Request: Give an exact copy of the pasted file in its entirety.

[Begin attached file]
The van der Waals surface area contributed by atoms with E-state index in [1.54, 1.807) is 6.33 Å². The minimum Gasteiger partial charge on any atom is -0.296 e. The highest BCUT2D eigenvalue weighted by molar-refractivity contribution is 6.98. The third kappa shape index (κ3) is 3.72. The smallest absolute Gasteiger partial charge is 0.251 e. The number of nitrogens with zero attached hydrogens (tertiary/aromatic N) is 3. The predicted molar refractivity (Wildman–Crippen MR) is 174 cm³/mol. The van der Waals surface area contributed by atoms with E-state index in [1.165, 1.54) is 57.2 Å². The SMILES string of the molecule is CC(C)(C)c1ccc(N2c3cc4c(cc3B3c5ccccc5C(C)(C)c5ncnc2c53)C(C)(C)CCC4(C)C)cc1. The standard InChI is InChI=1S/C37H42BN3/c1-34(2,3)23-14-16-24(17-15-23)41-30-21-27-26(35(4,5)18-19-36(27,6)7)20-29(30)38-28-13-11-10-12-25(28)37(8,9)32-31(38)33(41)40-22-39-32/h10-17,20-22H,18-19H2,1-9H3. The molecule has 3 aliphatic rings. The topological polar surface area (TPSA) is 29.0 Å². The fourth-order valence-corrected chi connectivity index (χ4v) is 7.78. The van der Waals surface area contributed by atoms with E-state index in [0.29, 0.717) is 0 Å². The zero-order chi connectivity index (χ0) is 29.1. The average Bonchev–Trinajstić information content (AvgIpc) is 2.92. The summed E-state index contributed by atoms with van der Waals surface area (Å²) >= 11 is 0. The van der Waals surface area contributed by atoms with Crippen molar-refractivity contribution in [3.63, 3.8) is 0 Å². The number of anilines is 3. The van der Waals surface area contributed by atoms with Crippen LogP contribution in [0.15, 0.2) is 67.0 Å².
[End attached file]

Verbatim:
The van der Waals surface area contributed by atoms with E-state index in [1.54, 1.807) is 6.33 Å². The minimum Gasteiger partial charge on any atom is -0.296 e. The highest BCUT2D eigenvalue weighted by molar-refractivity contribution is 6.98. The third kappa shape index (κ3) is 3.72. The smallest absolute Gasteiger partial charge is 0.251 e. The number of nitrogens with zero attached hydrogens (tertiary/aromatic N) is 3. The predicted molar refractivity (Wildman–Crippen MR) is 174 cm³/mol. The van der Waals surface area contributed by atoms with E-state index in [1.165, 1.54) is 57.2 Å². The SMILES string of the molecule is CC(C)(C)c1ccc(N2c3cc4c(cc3B3c5ccccc5C(C)(C)c5ncnc2c53)C(C)(C)CCC4(C)C)cc1. The standard InChI is InChI=1S/C37H42BN3/c1-34(2,3)23-14-16-24(17-15-23)41-30-21-27-26(35(4,5)18-19-36(27,6)7)20-29(30)38-28-13-11-10-12-25(28)37(8,9)32-31(38)33(41)40-22-39-32/h10-17,20-22H,18-19H2,1-9H3. The molecule has 3 aliphatic rings. The topological polar surface area (TPSA) is 29.0 Å². The fourth-order valence-corrected chi connectivity index (χ4v) is 7.78. The van der Waals surface area contributed by atoms with E-state index in [0.29, 0.717) is 0 Å². The zero-order chi connectivity index (χ0) is 29.1. The average Bonchev–Trinajstić information content (AvgIpc) is 2.92. The summed E-state index contributed by atoms with van der Waals surface area (Å²) >= 11 is 0. The van der Waals surface area contributed by atoms with Crippen molar-refractivity contribution in [3.63, 3.8) is 0 Å². The number of anilines is 3. The van der Waals surface area contributed by atoms with Crippen LogP contribution in [0.15, 0.2) is 67.0 Å².